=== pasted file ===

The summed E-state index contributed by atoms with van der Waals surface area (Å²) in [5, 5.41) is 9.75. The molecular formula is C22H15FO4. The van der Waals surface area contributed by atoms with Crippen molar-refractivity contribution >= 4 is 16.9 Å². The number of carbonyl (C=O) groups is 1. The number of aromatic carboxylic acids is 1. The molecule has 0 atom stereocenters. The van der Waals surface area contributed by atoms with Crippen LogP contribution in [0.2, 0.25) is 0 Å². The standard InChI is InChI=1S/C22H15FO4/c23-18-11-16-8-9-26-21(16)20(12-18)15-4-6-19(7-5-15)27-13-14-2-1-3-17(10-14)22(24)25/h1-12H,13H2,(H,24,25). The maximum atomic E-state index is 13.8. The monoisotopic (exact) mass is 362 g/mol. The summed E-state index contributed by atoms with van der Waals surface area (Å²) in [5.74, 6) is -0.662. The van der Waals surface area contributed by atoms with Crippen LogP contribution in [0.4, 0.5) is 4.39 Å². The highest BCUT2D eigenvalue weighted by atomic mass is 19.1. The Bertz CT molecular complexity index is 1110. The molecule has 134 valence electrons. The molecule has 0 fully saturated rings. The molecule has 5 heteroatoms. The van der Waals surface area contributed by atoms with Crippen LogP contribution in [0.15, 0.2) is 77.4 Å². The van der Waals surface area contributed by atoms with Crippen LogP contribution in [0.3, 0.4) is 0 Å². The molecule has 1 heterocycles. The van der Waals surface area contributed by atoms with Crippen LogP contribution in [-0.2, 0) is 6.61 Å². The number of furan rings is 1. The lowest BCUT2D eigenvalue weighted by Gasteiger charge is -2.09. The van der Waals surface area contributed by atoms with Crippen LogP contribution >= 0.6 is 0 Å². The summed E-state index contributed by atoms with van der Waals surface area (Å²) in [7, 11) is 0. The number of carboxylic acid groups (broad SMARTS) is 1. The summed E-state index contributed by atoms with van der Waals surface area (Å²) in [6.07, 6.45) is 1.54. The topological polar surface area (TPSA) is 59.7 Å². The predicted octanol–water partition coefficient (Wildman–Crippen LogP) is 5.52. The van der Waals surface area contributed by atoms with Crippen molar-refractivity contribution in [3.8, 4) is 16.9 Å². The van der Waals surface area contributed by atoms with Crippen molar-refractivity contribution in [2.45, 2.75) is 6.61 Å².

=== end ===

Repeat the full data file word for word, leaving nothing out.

The summed E-state index contributed by atoms with van der Waals surface area (Å²) in [5, 5.41) is 9.75. The molecular formula is C22H15FO4. The van der Waals surface area contributed by atoms with Crippen molar-refractivity contribution >= 4 is 16.9 Å². The number of carbonyl (C=O) groups is 1. The number of aromatic carboxylic acids is 1. The molecule has 0 atom stereocenters. The van der Waals surface area contributed by atoms with Crippen LogP contribution in [0.2, 0.25) is 0 Å². The standard InChI is InChI=1S/C22H15FO4/c23-18-11-16-8-9-26-21(16)20(12-18)15-4-6-19(7-5-15)27-13-14-2-1-3-17(10-14)22(24)25/h1-12H,13H2,(H,24,25). The maximum atomic E-state index is 13.8. The monoisotopic (exact) mass is 362 g/mol. The summed E-state index contributed by atoms with van der Waals surface area (Å²) in [5.74, 6) is -0.662. The van der Waals surface area contributed by atoms with Crippen LogP contribution in [0.4, 0.5) is 4.39 Å². The highest BCUT2D eigenvalue weighted by atomic mass is 19.1. The Bertz CT molecular complexity index is 1110. The molecule has 134 valence electrons. The molecule has 0 fully saturated rings. The molecule has 5 heteroatoms. The van der Waals surface area contributed by atoms with Crippen LogP contribution in [0.15, 0.2) is 77.4 Å². The van der Waals surface area contributed by atoms with Crippen LogP contribution in [0.3, 0.4) is 0 Å². The molecule has 1 heterocycles. The van der Waals surface area contributed by atoms with Crippen LogP contribution in [-0.2, 0) is 6.61 Å². The number of furan rings is 1. The lowest BCUT2D eigenvalue weighted by Gasteiger charge is -2.09. The van der Waals surface area contributed by atoms with Crippen LogP contribution >= 0.6 is 0 Å². The summed E-state index contributed by atoms with van der Waals surface area (Å²) in [7, 11) is 0. The number of carboxylic acid groups (broad SMARTS) is 1. The summed E-state index contributed by atoms with van der Waals surface area (Å²) in [6.07, 6.45) is 1.54. The topological polar surface area (TPSA) is 59.7 Å². The predicted octanol–water partition coefficient (Wildman–Crippen LogP) is 5.52. The van der Waals surface area contributed by atoms with Crippen molar-refractivity contribution in [3.8, 4) is 16.9 Å². The van der Waals surface area contributed by atoms with Crippen molar-refractivity contribution in [2.45, 2.75) is 6.61 Å².